Michigan’s February unemployment rate of 5.9 percent is the lowest it has been in more than a dozen years. Since it was also 5.9 percent in October, 2001. Good news indeed!
Unfortunately there the similarity in good economic news ends. Even with the same unemployment rate, Michiganders in 2015 are far behind where they were in 2001.
In 2001, just as Michigan’s decade of job losses was starting, Michigan was 21st in per capita and 26th in per capita income without government transfer payments. In 2013––last available data––the state has fallen to 37th in per capita income and 41st in per capita income without government transfer payments.
If Michigan were 21st in per capita income in 2013 every Michigander would have $6,400 more in annual income.
Even though the unemployment rate is the same, the number of Michiganders working is far smaller today than in 2001. In 2001 4.564 million MIchiganders had a job. Average employment for the first two months of 2015 in Michigan is 4.154 million. So more than 400,000 fewer Michiganders are working today than the last time the unemployment rate was below six percent.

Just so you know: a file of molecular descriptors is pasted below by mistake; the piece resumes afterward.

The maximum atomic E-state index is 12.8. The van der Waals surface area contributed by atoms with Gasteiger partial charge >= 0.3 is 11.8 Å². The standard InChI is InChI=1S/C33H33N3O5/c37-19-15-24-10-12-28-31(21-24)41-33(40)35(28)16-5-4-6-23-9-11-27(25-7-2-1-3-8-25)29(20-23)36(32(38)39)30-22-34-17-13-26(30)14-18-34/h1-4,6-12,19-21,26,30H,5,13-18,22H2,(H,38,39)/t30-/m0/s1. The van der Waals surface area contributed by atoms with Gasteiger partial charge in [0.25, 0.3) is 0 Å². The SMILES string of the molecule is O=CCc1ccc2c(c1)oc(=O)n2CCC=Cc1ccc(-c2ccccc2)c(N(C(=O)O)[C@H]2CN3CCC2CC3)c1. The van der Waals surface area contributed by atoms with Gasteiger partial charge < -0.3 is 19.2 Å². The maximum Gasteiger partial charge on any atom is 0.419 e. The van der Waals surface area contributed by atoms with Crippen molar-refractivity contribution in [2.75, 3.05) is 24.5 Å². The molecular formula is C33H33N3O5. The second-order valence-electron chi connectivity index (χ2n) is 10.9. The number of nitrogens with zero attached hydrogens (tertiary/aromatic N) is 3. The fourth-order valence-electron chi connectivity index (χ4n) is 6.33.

In 2001 64.3 percent of Michiganders 16 and older had a job. In 2014 it was 56.1 percent. If the same proportion of working age Michiganders had a job today as in 2001 there would be 643,000 more Michiganders with a job today.
Michigan has recovered a bit from the depths of the Great Recession. In 2010 the proportion of those 16 and older with a job fell to 53.6 percent. Per capita income bottomed in 2009 with Michigan ranked 38th and 42nd in per capita income without government transfer payments.
But Michigan today––five years into a national recovery and even stronger auto industry recovery––is still structurally a state with low personal income and low working age population employment rates.